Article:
...Edited in some photos... Note that it is hard to see all the bees flying around, but they were there!
I apologize for the long post, but I am pretty excited about my first swarm capture today! Successful and stingless!
I got a call from some friends from out of town today. They described masses of bees flying around an old maple tree in their yard. The tree was known to have a feral colony in a hollow branch about 20 feet up. They said that the bees had calmed down a bit, but were clustering on the house, on the tree, and still flying around a bit.
Original feral hive entrance:http://www.flickr.com/photos/29258782@N00/150144804/
I called another friend from work who used to keep bees to see if he had any empty hives available, and to see if he wanted the swarm even, but he was not at home.
I started my first hive 3 weeks ago today from a nuc, and I really only have enough equipment for 1 hive, but I have not put my second deep on yet. I did not want to pull any frames of honey or brood from my new hive because I don't think it is strong enough for that yet. I tried to think of how I could manage with just a deep and no honey. I recently bought some totes that are just about the same size as a medium super. (I am playing around with some ideas on how to use them for extracting, but that is still a work in progress...) I realized that the covers from the totes would work as emergency top and bottom boards. So I grabbed my veil, gloves, smoker, brush, deep, totes, and a pollen cake I had left that my nuc did not seem to need, called back the friends with the swarm and asked them to get some 1:1 sugar water ready for me. (I managed to forget a spray bottle for the sugar water, but it turned out all right anyway.)
When we got there, there was no definite swarm mass, but there were plenty of bees flying around and clustering here and there on the tree. There was a big hole about 6-7 feet up, and I was afraid that they had already moved into it. It was pretty open though, and while there were plenty of bees flying in and out, it did not look like they were settling in. I noticed a clump of 30 or so bees just above it, but did not think much of it at the time.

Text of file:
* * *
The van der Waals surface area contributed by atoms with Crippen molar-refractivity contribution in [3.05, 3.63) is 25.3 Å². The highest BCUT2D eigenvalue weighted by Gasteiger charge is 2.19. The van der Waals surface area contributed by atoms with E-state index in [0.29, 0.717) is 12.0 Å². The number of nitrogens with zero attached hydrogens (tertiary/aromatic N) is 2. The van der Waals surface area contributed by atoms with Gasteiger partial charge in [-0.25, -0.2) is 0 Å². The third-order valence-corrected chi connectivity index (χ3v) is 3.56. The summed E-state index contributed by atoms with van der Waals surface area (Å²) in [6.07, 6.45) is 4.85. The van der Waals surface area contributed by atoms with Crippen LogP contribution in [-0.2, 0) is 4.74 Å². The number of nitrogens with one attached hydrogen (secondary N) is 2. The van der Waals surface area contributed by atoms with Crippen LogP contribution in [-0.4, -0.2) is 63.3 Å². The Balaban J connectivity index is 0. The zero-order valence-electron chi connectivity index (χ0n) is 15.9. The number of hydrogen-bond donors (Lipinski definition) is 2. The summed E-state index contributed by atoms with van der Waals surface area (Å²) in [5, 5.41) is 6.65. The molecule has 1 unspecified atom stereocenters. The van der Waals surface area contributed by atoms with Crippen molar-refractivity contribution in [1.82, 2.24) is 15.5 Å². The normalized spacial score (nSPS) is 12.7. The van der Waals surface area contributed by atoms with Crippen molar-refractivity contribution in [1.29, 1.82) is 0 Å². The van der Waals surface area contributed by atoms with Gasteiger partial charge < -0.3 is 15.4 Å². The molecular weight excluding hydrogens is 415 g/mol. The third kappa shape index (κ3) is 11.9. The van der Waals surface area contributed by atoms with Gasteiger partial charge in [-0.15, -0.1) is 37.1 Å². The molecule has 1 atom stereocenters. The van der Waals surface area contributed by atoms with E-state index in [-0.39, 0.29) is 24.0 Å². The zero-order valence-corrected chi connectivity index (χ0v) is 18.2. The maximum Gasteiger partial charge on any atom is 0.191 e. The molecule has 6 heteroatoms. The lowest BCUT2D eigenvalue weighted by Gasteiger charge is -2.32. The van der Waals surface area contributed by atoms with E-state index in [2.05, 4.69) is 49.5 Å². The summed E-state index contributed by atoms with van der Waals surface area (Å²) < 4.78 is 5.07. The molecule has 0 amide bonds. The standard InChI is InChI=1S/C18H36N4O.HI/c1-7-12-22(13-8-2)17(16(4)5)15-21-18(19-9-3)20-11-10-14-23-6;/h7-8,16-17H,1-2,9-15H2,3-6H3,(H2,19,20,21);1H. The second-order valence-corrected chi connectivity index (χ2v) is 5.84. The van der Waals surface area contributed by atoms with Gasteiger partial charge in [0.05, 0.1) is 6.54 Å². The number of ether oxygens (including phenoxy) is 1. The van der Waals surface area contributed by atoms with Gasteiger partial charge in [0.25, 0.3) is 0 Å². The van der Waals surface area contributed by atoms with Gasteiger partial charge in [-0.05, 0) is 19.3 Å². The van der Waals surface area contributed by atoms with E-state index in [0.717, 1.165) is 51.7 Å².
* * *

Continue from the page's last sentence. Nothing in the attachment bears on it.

The big hole:http://www.flickr.com/photos/29258782@N00/150144894/
I poured some of the sugar water in and on my deep (with a tote cover as a bottom) and set it up on top of a table and large tote just under the large hole, hoping to entice them in. (Note that not long after I got there, I took off my gloves and veil because, while the bees were flying all around, they were not aggressive at all.) A few minutes after doing that I noticed that the small clump of bees had moved around and down the trunk a bit. I took a quick look and saw a queen in the middle of them!!! http://www.flickr.com/photos/29258782@N00/150145092/
I carefully brushed the small cluster into a tote and tried to get them into my deep. I got her majesty in, but the attendants got scattered in the process. I figured that the bees would find her, but after a few minutes she tried to fly away. I caught her with the tote and brush as she left and put her back, then put the tote upside down on top of the deep, kind of as a see through bubble, with enough room for bees to come in one end. After about 20 minutes a couple bees had come in, but did not seem too interested in her. (She was still hanging around near the top of a frame.) http://www.flickr.com/photos/29258782@N00/150145011/
By this point there were still many bees just flying around. I noticed the drone congregation area near the foot of the tree, and that made me realize that I did not need to leave the box up on the table anymore since I had the queen already. So I moved it to the ground near the drones, took off the tote and placed a tote cover on instead, leaving about an inch of frame showing at one end, and smeared some of the pollen cake on top of the frames.http://www.flickr.com/photos/29258782@N00/150144718/
At this point, or anytime afterwards, the queen may have left, but I am pretty sure that she did not, because the bees slowly but surely began to calm down and make their way into the hive. The really loved the pollen cake, and I am pretty sure that is why the whole thing was so successful and painless. I left them alone for a couple hours and when I checked back later there were bees filling up the beespace around the first 4 or 5 or so frames, with many others scattered on the rest. http://www.flickr.com/photos/29258782@N00/150144601/
There were a few still flying around, and several drones and some workers still at the foot of the tree, but I did not see the queen there. I also checked for her in and around the hole in the tree. I put my veil and gloves back on, smoked them a bit, stapled screen to the top and bottom of my deep, (wish I had just stapled it to the bottom ahead of time,) and brought home my new bees 3 weeks to the day after I got my nuc. http://www.flickr.com/photos/29258782@N00/150144148/
I nabbed the top feeder from my nuc hive (I was just using it to water them anyhow to keep them out of the neighbor's swimming pool) and put it on the new hive at the other end of my property on top of a porch roof. This is only temporary until I get some new equipment, but I wanted to give them a chance to settle in before I place them near the other hive. I will feed them heavily to start off with, and will look into what if any meds I should give them before I move them again.
Any suggestions on what else I should be doing would be welcome.
I have to go do some shopping. Off to betterbee.com!